TAIPEI (Reuters) -- Taiwan chipmaker United Microelectronics Corp said it will temporarily halt research and development activities with its Chinese partner Fujian Jinhua, days after the United States cut off the state-backed firm from U.S. suppliers.
U.S. President Donald Trump's administration took action on Monday to cut off Fujian Jinhua from U.S. suppliers amid allegations the firm stole intellectual property from U.S. semiconductor company Micron Technology Inc.
The action against Fujian Jinhua could ignite new tensions between Beijing and Washington since the company is part of the "Made in China 2025" programme to develop new high-technology industries.
The U.S. Commerce Department said it had put Fujian Jinhua Integrated Circuit Co Ltd on a list of entities that cannot buy components, software and technology goods from U.S. firms.
"UMC will follow all government regulations and temporarily hold the R&D activities we are performing for Fujian Jinhua until we are cleared to resume by the appropriate authorities," the Taiwanese company said in a statement late on Wednesday.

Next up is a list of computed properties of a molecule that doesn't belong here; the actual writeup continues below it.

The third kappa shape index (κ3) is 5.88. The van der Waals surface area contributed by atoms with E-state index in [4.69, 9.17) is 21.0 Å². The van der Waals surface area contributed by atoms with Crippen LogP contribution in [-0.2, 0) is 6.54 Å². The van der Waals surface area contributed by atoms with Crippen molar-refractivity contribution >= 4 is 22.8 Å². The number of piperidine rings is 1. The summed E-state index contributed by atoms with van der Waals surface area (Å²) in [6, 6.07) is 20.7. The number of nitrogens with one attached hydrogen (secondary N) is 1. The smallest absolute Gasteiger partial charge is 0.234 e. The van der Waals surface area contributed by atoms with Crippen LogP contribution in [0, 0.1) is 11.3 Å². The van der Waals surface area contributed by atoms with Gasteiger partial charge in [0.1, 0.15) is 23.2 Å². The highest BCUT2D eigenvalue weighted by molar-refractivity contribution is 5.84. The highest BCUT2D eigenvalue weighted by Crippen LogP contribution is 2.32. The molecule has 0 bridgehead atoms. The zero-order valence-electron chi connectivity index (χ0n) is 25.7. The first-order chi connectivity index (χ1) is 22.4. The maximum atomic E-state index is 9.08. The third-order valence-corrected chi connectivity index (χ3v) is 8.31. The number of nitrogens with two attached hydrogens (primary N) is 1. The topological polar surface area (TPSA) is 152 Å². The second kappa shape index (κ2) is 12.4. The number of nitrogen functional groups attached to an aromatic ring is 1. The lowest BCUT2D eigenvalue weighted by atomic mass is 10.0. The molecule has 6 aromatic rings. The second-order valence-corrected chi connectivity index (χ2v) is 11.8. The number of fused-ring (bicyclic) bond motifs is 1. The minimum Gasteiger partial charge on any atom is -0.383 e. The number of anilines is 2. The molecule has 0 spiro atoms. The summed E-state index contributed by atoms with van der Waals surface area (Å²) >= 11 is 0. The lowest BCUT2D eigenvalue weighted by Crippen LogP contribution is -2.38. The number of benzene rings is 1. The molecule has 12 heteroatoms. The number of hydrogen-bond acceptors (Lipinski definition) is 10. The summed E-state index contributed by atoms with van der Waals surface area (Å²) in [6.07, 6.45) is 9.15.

"The U.S. ordered sanctions, (so) we will follow U.S. government regulations as well," Richard Yu, head of UMC's corporate communications, told Reuters.
He said UMC was not considered a "supplier" as the Taiwan company does not export any products to Fujian Jinhua.
Attracting semiconductor expertise and talent from Taiwan has become a key part of an effort by China to put the chip industry into overdrive and reduce Beijing's dependence on overseas firms for the prized chips that power everything from smartphones to military satellites.
UMC and Fujian Jinhua signed a technology cooperation agreement in 2016 for UMC to develop memory-related technologies for the Chinese firm, stock exchange filings show.
"Jinhua will provide UMC with DRAM related equipment, as well as service fees to cover R&D expenses according to the progress of the technology development. The developed technologies will be jointly owned by both parties," a statement said.
The world's top two economies are already waging a tariff war over their trade disputes, with U.S. duties in place on $250 billion worth of Chinese goods and Chinese duties on $110 billion of U.S. goods.
The U.S. action is similar to a Commerce Department move that nearly put Chinese telecommunications equipment company ZTE Corp out of business earlier this year by cutting it off from U.S. suppliers.